muslim brother supporters protest 370.
(photo credit: REUTERS)
A coalition of Islamists said on Saturday it was ready to seek dialogue
to end Egypt's bloody political crisis, on condition that the
army-backed government halt a security crackdown.
offer was the first of its kind by the group since the violent dispersal
of pro-Islamist sit-ins this summer, and it notably did not call for
the reinstatement of ousted president Mohamed Morsi of the Muslim
"We want a democratic solution, and it does not necessarily mean we have to be
in power," Imam Youssef, a leader of the Asala party, which is part of the
Islamist coalition, told AFP.
Asked by AFP if the coalition would insist on
Morsi's return to power, he said: "We don't want to get ahead of ourselves."
Islamists proposed conditions to enter the negotiations, including the release of
Islamist prisoners, the reopening of Islamist broadcasters shut down after
Morsi's overthrow, and the "return to the barracks" of the military, which has
handed power to an interim civilian government, according to the
The most populous Arab state was thrown into turmoil after the army overthrew Morsi on July 3.
was not immediately clear if the move would be backed by top leaders of
the Brotherhood, which is part of the alliance, the National Coalition
to Support Legitimacy, or how the military-backed government would
Since hundreds were killed by security forces in the
break-up of Islamist protest vigils in August, there has been no sign
that either side is willing to open a dialogue to ease the turmoil,
which has ravaged investment and tourism.
could signal a willingness by the Brotherhood to pull their supporters
off the streets, limiting the chance for confrontation, ahead of another
round of mass protests called for this week.
The Coalition said
at a press conference that dialogue could occur only if detainees were
released and Islamist protesters were allowed to demonstrate peacefully.
also made the dialogue conditional on an end to "hate campaigns" by the
media. It said that satellite channels that broadcast Islamist views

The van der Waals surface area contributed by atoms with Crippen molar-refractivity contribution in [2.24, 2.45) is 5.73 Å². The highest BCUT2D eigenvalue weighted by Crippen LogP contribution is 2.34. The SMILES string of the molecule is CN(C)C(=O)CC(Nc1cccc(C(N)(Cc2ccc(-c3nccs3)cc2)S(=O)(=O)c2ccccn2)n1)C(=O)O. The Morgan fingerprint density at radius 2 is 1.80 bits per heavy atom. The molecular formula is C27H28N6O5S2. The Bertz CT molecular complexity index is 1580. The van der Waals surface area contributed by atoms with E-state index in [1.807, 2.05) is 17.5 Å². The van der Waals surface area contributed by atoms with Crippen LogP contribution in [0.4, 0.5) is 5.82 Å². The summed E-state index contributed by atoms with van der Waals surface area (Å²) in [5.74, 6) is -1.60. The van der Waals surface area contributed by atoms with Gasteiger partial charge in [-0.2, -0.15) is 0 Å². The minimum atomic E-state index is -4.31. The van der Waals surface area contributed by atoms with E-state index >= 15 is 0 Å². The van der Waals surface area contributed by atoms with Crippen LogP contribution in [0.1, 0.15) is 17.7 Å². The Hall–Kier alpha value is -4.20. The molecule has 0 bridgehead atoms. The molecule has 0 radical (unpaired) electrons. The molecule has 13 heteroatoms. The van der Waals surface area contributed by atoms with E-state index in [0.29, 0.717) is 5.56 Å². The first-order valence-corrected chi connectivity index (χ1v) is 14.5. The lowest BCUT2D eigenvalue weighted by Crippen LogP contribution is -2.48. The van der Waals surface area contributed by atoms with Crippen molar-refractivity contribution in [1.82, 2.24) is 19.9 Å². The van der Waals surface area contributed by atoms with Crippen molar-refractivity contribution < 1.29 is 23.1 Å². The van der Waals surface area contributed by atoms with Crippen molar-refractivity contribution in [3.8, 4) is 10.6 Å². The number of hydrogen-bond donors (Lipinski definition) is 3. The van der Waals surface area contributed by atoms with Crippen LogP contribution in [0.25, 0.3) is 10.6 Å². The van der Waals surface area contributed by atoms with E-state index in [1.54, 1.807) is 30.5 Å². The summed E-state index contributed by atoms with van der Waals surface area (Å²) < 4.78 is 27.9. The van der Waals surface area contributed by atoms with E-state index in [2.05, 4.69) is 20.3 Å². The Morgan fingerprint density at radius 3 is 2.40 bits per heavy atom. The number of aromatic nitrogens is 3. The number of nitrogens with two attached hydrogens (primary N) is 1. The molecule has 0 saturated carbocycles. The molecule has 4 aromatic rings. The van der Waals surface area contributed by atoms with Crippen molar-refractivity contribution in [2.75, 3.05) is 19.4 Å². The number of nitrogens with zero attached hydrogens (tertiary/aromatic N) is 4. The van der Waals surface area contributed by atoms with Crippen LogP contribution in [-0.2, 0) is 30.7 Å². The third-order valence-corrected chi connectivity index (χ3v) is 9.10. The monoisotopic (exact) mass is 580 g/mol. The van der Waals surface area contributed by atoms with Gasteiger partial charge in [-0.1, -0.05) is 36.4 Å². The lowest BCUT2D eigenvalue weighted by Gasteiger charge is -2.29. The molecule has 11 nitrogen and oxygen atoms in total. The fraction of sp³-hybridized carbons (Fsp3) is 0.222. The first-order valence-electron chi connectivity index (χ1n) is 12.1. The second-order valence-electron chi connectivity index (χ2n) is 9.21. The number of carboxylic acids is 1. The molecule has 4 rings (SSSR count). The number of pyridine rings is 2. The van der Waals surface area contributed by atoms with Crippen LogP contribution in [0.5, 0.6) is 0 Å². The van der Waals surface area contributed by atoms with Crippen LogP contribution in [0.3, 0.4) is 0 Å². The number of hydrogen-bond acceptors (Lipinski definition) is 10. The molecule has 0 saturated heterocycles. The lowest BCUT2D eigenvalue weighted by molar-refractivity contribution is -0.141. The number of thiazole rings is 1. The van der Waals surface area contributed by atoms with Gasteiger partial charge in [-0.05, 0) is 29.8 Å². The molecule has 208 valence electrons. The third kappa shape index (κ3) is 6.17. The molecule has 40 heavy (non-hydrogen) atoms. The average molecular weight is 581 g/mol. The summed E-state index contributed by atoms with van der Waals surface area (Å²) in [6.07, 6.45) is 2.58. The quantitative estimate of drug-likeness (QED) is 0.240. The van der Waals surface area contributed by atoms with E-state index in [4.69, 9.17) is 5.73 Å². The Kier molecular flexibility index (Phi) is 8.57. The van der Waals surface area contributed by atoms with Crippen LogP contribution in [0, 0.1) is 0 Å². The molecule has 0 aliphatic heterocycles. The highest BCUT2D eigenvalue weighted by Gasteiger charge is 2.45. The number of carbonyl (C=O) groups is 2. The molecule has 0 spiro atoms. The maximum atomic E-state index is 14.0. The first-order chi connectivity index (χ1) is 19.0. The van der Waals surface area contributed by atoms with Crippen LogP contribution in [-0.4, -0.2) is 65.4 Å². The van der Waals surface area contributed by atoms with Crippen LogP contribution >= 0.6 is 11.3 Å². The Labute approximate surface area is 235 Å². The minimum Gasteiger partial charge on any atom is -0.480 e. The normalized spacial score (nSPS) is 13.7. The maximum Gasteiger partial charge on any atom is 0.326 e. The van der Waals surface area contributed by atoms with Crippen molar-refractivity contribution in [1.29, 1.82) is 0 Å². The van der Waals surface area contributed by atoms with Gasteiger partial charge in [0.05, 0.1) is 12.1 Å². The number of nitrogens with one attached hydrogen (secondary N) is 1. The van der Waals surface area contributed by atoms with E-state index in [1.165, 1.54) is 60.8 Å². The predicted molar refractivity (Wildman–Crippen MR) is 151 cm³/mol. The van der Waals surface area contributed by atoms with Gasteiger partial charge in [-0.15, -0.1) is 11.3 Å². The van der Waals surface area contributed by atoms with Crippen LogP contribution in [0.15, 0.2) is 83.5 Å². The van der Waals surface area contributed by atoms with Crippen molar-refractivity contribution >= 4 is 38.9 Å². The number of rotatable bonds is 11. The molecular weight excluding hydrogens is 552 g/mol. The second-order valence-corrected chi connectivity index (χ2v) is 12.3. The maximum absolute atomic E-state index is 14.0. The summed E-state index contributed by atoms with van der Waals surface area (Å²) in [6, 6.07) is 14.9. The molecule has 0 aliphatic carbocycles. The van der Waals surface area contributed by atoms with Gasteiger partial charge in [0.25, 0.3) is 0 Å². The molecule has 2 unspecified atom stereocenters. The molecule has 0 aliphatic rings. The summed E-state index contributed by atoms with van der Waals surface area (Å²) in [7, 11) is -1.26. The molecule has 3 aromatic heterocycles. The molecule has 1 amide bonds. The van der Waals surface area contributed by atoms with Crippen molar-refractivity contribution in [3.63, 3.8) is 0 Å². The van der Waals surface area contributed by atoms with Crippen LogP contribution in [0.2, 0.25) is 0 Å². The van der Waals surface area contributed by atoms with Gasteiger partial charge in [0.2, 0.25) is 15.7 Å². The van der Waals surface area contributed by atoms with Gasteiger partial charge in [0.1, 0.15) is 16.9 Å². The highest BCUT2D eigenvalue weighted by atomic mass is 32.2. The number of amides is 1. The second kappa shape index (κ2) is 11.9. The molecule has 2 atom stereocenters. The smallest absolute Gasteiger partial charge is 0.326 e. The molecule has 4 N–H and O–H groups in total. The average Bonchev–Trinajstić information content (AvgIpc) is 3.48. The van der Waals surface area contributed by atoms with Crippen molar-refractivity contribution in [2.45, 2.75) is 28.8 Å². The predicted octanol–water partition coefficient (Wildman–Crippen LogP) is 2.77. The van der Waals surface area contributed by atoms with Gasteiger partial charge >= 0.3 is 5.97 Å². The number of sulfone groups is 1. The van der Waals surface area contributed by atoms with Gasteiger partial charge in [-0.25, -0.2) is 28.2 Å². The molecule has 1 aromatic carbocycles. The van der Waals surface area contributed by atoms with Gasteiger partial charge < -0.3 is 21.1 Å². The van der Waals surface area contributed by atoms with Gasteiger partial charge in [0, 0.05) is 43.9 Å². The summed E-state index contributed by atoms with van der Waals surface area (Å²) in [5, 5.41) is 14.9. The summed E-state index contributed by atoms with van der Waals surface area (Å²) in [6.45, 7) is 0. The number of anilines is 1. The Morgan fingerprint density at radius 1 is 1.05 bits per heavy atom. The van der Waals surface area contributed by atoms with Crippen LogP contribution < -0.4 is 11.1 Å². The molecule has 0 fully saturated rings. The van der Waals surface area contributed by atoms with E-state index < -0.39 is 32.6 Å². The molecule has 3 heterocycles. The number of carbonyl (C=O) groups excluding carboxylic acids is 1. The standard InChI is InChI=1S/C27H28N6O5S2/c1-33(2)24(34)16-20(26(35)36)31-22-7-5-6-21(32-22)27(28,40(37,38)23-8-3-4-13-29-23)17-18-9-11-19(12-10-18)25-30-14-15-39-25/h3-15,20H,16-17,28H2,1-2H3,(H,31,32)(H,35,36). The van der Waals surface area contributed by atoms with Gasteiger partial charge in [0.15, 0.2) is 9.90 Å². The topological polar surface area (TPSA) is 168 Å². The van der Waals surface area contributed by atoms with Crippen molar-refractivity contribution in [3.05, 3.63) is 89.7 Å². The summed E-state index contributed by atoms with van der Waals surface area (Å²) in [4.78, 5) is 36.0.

must be allowed back on air.
State and private media have been in
lockstep with the military-backed authorities since Morsi's overthrow,
helping to whip up a public frenzy against the Brotherhood and its
Ali Bishr, a Brotherhood leader who represented the group in meetings
with Western diplomats as they attempted to negotiate an end to the
sit-ins before they were broken up, said the dialogue offer was "limited
to two weeks".
Bishr, one of the few Brotherhood leaders not in
jail, is seen as someone who could possibly negotiate with the
The government has unleashed a
fierce crackdown against the Brotherhood since Morsi's overthrow,
arresting thousands of its members, including Morsi and most of its top
It has accused the Brotherhood of carrying out terrorist
acts and said it would only be welcome in politics again if it
The group has been banned, and a panel of
judges on Saturday recommended that its political wing, the Freedom and
Justice Party, be dissolved.
The Brotherhood, for decades a
non-violent underground movement, denies espousing the use of force and
says the army staged a coup and undermined democratic gains made since a
popular uprising toppled autocrat Hosni Mubarak in 2011.
remains to be seen whether either the government or the top Brotherhood
leaders, who have rejected dialogue outright and insist that Morsi
remains the legitimate president, might be ready to compromise.
could be a turning point in the crisis if it was taken seriously by the
government," said Khail al-Anani, senior fellow at the Middle East
Institute in Washington.
"This is the first time for the
coalition to implicitly remove the requirement of reinstating Morsi," he
said. "It can give a small window for negotiation."
initiative gains traction, it might result in the Brotherhood suspending
street protests and limiting the scope for confrontation. A state of
emergency and nightly curfew, declared after Morsi's overthrow, were
ended on Thursday.
Western allies want the government to create
an inclusive political process to bring stability to Egypt, which has a
peace treaty with Israel and controls the strategic Suez Canal.